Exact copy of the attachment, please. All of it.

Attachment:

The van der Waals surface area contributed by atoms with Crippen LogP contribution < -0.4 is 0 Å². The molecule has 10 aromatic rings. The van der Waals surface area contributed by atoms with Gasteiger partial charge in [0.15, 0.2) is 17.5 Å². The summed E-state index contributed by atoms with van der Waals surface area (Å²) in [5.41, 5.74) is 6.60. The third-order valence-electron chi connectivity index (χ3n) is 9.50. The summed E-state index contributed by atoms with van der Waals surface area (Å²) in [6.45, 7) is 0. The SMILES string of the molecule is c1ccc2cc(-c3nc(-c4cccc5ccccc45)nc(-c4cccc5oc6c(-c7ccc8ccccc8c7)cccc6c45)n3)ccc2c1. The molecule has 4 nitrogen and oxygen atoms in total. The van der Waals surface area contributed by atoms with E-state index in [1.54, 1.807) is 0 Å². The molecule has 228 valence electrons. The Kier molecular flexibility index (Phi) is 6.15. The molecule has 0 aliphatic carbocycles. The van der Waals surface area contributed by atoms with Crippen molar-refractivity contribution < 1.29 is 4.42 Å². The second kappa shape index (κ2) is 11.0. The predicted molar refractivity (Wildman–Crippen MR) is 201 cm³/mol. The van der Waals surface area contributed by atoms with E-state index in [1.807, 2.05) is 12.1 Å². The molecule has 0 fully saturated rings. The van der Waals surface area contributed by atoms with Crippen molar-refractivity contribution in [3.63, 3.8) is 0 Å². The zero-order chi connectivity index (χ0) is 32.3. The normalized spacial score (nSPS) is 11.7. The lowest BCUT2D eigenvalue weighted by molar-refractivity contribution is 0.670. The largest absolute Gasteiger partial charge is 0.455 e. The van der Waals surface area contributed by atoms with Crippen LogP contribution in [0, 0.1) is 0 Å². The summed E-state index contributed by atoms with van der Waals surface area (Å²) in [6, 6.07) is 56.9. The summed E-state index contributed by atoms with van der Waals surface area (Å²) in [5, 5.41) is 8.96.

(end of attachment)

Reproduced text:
The van der Waals surface area contributed by atoms with Crippen LogP contribution < -0.4 is 0 Å². The molecule has 10 aromatic rings. The van der Waals surface area contributed by atoms with Gasteiger partial charge in [0.15, 0.2) is 17.5 Å². The summed E-state index contributed by atoms with van der Waals surface area (Å²) in [5.41, 5.74) is 6.60. The third-order valence-electron chi connectivity index (χ3n) is 9.50. The summed E-state index contributed by atoms with van der Waals surface area (Å²) in [6.45, 7) is 0. The SMILES string of the molecule is c1ccc2cc(-c3nc(-c4cccc5ccccc45)nc(-c4cccc5oc6c(-c7ccc8ccccc8c7)cccc6c45)n3)ccc2c1. The molecule has 4 nitrogen and oxygen atoms in total. The van der Waals surface area contributed by atoms with E-state index in [1.54, 1.807) is 0 Å². The molecule has 228 valence electrons. The Kier molecular flexibility index (Phi) is 6.15. The molecule has 0 aliphatic carbocycles. The van der Waals surface area contributed by atoms with Crippen molar-refractivity contribution < 1.29 is 4.42 Å². The second kappa shape index (κ2) is 11.0. The predicted molar refractivity (Wildman–Crippen MR) is 201 cm³/mol. The van der Waals surface area contributed by atoms with E-state index in [1.807, 2.05) is 12.1 Å². The molecule has 0 fully saturated rings. The van der Waals surface area contributed by atoms with Crippen molar-refractivity contribution in [3.63, 3.8) is 0 Å². The zero-order chi connectivity index (χ0) is 32.3. The normalized spacial score (nSPS) is 11.7. The lowest BCUT2D eigenvalue weighted by molar-refractivity contribution is 0.670. The largest absolute Gasteiger partial charge is 0.455 e. The van der Waals surface area contributed by atoms with Crippen LogP contribution in [0, 0.1) is 0 Å². The summed E-state index contributed by atoms with van der Waals surface area (Å²) in [6, 6.07) is 56.9. The summed E-state index contributed by atoms with van der Waals surface area (Å²) in [5, 5.41) is 8.96.